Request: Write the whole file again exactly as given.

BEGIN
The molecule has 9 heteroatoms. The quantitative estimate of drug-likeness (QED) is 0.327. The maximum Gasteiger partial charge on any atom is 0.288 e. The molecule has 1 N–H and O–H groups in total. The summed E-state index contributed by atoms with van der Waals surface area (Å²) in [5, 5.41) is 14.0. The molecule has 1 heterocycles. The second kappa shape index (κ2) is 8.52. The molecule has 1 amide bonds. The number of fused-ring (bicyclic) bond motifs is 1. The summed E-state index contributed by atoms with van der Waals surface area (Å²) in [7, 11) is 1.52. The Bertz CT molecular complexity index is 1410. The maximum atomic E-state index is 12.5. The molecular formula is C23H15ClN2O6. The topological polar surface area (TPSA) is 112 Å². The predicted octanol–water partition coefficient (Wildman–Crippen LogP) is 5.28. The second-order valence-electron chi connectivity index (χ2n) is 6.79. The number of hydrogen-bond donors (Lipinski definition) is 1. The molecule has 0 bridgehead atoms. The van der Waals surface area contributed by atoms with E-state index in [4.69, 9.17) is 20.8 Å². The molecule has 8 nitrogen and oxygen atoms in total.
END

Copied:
The molecule has 9 heteroatoms. The quantitative estimate of drug-likeness (QED) is 0.327. The maximum Gasteiger partial charge on any atom is 0.288 e. The molecule has 1 N–H and O–H groups in total. The summed E-state index contributed by atoms with van der Waals surface area (Å²) in [5, 5.41) is 14.0. The molecule has 1 heterocycles. The second kappa shape index (κ2) is 8.52. The molecule has 1 amide bonds. The number of fused-ring (bicyclic) bond motifs is 1. The summed E-state index contributed by atoms with van der Waals surface area (Å²) in [7, 11) is 1.52. The Bertz CT molecular complexity index is 1410. The maximum atomic E-state index is 12.5. The molecular formula is C23H15ClN2O6. The topological polar surface area (TPSA) is 112 Å². The predicted octanol–water partition coefficient (Wildman–Crippen LogP) is 5.28. The second-order valence-electron chi connectivity index (χ2n) is 6.79. The number of hydrogen-bond donors (Lipinski definition) is 1. The molecule has 0 bridgehead atoms. The van der Waals surface area contributed by atoms with E-state index in [4.69, 9.17) is 20.8 Å². The molecule has 8 nitrogen and oxygen atoms in total.